Friday, November 17, 2017

THE MONTHLY ROUND - A Taster's Guide to Speculative Short Fiction, 10/2017


First of all, let’s just say Happy Birthday to the Monthly Round, which turns three years old with this installment, debuting in the Long Ago of November 2014 (covering the short SFF of October 2014). Free party hats for all!

October. For me, it means a lot of things. Typically, the first snow of the year happens. There's Halloween, with its long shadows and spooky revelry. For many, the month probably means autumn and gorgeous colors, but for me it means the first touch of winter, and the heat kicking on, and the shutting away of the world in an effort to conserve warmth. It means the tastes on tap today have a definite slide toward the dark side. We start with light, and happiness, and hope, and we end with a wrenching bleakness, a facing of difficult realities. In between is a powerful month of short SFF, full of magic, stars, and strangeness.

Sit down. There’s a chill settling in, but a drink might shake a bit of fire into your limbs. Settle in and watch the pour with anticipation. Then, enjoy. Cheers!

Tasting Flight - October 2017
Art by Ashley Mackenzie
“Fandom for Robots” by Vina Jie-Min Prasad (Uncanny)
Tasting Notes: A surprising tang gives this a punch of sweetness that almost overpowers with its joy, settled only by the complexity of its profile and the lingering smiles it leaves in its wake.
Pairs with: Peach Hard Cider
Review: Computron has a fairly ordinary job...for the only sentient AI in existence. He teaches kids about robots and artificial intelligence, something that he’s rather singularly qualified to do. Only it really doesn’t seem like people consider him the marvel that he is, judging him on the retro-futurist aesthetic he has, imagining he’s outdated despite his uniqueness, despite the fact that he’s sentient. It’s not until he finds a show that features a character much like himself, an older-style robot named Cyro, that he begins to understand just how much he was yearning to see himself represented in media, to interact with other people who won’t think he’s strange because of the way he looks. Enter fandom. I love how this story explores the ways that fan spaces allow people to explore and celebrate themselves. No, fandom isn’t perfect, and Computron does have to deal with aspects of that, but at the same time it gives him this new purpose, this new feeling of belonging. Where he doesn’t have to fit all he has to say into a tiny window inside a larger presentation on robotics. Where he can really get into something and be appreciated for it and make connections through it and shatter the isolation that had dominated his life. It’s a story about being a fan, and how fun and freeing that can be. The story revels in Computron’s journey into fandom, writing fic and offering feedback and just being an all around pleasant person. And it’s a joyous story to experience, clever and cute and playing with the tropes of how AI mirror humans, but how they are distinct as well, and valuable in how they are different, able to contribute in ways that are surprising and wonderful.

Art by Geneva Benton
“Barbara in the Frame” by Emmalia Harrington (Fiyah)
Tasting Notes: With a nose like fresh baked goods and a rich copper pour, the taste is sweet but complex, a tugging disquiet that gives way to a positive warmth and the feeling of home.
Pairs with: Chocolate Chip Cookie Dough Ale
Review: For many, college is a freeing experience, a time of freedom and exploration. For Bab, though, a young trans woman who already had a bad college experience once, going back has been difficult, even if being in the correct dorms has been a huge improvement. The fear of being “found out” and rejected is strong, and coupled with anxiety and a few other issues, it means Bab is something of a hermit, staying in her room where her main company is a portrait of her grandfather’s great-aunt, Barbara. Which might seem very lonely indeed, except that it’s a very special portrait. The story blends magic and navigating the strange and obscure social landscape of college. For Bab, it means experiencing the push and pull of wanting friends but not wanting to expose herself to danger. Of needing connections and community and fearing that she’ll never truly belong. The story does an amazing job of capturing the voices of a solid cast and finding powerful resonance in situations that might seem at first low stakes. Because it shows how Bab can take nothing for granted, how her world sometimes feels like it’s closing in around her, and how it can take a friendly face and a reassuring presence to make the world a less painful place. Plus, well, it’s a story that combines magic and cooking, bringing people together by the foods they cook, by the ways they each bring something different to the experience, to the meal, in order to create a feeling of completeness, safety, and belonging. It’s a quieter kind of story, but one that shines with an indomitable heart.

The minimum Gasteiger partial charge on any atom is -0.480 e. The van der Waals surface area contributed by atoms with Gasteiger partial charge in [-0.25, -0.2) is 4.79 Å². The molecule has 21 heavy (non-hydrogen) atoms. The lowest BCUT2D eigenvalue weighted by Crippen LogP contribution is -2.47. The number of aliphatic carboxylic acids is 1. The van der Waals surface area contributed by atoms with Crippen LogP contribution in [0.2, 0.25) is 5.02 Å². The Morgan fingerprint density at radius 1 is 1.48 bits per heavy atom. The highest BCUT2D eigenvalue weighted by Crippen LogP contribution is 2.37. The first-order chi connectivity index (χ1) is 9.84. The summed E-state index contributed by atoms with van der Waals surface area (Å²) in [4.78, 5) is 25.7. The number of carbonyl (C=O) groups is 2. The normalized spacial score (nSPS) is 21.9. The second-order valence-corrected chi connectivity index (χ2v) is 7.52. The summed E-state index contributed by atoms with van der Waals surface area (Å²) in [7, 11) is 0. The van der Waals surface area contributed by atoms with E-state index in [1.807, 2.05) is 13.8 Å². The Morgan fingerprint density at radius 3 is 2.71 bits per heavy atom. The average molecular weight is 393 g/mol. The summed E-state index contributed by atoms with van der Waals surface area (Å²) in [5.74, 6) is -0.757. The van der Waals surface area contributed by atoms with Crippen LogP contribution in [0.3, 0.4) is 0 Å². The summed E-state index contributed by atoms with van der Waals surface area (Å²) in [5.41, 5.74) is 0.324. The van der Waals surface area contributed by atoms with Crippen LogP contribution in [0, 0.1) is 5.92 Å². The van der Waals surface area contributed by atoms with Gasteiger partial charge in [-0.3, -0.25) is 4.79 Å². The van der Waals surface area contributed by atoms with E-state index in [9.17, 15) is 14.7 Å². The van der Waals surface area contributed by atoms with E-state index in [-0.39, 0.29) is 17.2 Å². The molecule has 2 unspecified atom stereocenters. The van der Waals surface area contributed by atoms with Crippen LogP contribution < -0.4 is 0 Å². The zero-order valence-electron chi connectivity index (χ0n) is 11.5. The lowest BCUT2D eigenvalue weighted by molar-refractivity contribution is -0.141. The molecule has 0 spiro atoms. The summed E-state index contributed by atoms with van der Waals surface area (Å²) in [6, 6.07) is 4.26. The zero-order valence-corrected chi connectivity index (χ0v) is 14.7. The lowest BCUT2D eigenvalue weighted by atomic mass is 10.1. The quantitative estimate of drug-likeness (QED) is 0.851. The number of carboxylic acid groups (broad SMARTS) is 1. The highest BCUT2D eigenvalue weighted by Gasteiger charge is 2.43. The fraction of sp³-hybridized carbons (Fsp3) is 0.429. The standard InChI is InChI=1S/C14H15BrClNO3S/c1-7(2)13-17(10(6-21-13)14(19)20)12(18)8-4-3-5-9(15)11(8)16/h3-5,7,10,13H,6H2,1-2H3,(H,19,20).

Art by Dario Bijelac
“Claire Weinraub’s Top Five Sea Monster Stories (For Allie)” by Evan Berkow (Flash Fiction Online)
Tasting Notes: Strong and with a taste of the ocean, the pour is an inky oblivion, an impenetrable cloud in which anything might lurk, but which reveals slowly a soft texture, a tenderness only seen in hindsight, only experienced after everything has been bathed in dark.
Pairs with: Oyster Stout
Review: Some stories take a long time to lay the groundwork for devastation. To map it fully and without blinking. Others, like this one, manage with the broad strokes of memory and pain, the absence of a person who, for the main character, was everything. And okay, I might have a soft spot in my heart for stories that in some ways are built as reviews that might or might not actually exist, fleshing out a world and, more importantly, a relationship by the way the narrator describes what these stories meant. It’s a piece that seems quiet, reserved, and yet that packs the emotional punch of a freight train, driving relentlessly around the space once occupied by Allie, now empty. It’s a story of layers and time and grief, each story pulling back another veil, revealing more and more of what has happened and what it has meant for Claire. Framing the stories around stories is a great touch, too, because it looks at the power of fiction in these situations. Not only to draw the boundaries of despair and give that feeling of lurking danger, each story mentioned one of monsters, after all, and darkness. But it also allows a framework to begin to heal, to allow Claire the power to begin to conceive of a world that is better. To reach for a place where she no longer feels quite so much pain. Where she can continue, and where perhaps she can be reunited with Allie, or at least find some way to cope with what has happened. It’s a short but elegant read that opens up this huge hurt but also the even larger power of speculative fiction to give hope, to inspire. It centers the power of imagination as a redemptive impulse in humans, to use to navigate life’s travails and find a course to a better future.